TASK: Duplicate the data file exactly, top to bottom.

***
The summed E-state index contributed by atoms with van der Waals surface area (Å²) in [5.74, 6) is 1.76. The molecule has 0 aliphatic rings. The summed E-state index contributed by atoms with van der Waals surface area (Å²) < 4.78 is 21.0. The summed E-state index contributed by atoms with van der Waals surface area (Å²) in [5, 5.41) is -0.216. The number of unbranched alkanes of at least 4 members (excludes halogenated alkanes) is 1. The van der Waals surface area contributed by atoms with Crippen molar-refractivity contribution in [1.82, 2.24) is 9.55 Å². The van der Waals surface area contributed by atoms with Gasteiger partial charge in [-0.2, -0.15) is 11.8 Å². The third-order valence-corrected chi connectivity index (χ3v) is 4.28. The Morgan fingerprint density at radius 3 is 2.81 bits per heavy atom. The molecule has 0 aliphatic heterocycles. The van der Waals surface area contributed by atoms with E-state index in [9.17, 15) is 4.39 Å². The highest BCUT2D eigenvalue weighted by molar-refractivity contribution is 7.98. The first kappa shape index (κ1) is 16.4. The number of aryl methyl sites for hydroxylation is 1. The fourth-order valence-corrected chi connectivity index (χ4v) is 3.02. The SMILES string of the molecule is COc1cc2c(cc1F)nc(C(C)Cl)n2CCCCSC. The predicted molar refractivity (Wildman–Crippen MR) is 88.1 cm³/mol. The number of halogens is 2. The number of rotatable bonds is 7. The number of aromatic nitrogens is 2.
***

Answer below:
The summed E-state index contributed by atoms with van der Waals surface area (Å²) in [5.74, 6) is 1.76. The molecule has 0 aliphatic rings. The summed E-state index contributed by atoms with van der Waals surface area (Å²) < 4.78 is 21.0. The summed E-state index contributed by atoms with van der Waals surface area (Å²) in [5, 5.41) is -0.216. The number of unbranched alkanes of at least 4 members (excludes halogenated alkanes) is 1. The van der Waals surface area contributed by atoms with Crippen molar-refractivity contribution in [1.82, 2.24) is 9.55 Å². The van der Waals surface area contributed by atoms with Gasteiger partial charge in [-0.2, -0.15) is 11.8 Å². The third-order valence-corrected chi connectivity index (χ3v) is 4.28. The Morgan fingerprint density at radius 3 is 2.81 bits per heavy atom. The molecule has 0 aliphatic heterocycles. The van der Waals surface area contributed by atoms with E-state index in [9.17, 15) is 4.39 Å². The highest BCUT2D eigenvalue weighted by molar-refractivity contribution is 7.98. The first kappa shape index (κ1) is 16.4. The number of aryl methyl sites for hydroxylation is 1. The fourth-order valence-corrected chi connectivity index (χ4v) is 3.02. The SMILES string of the molecule is COc1cc2c(cc1F)nc(C(C)Cl)n2CCCCSC. The predicted molar refractivity (Wildman–Crippen MR) is 88.1 cm³/mol. The number of halogens is 2. The number of rotatable bonds is 7. The number of aromatic nitrogens is 2.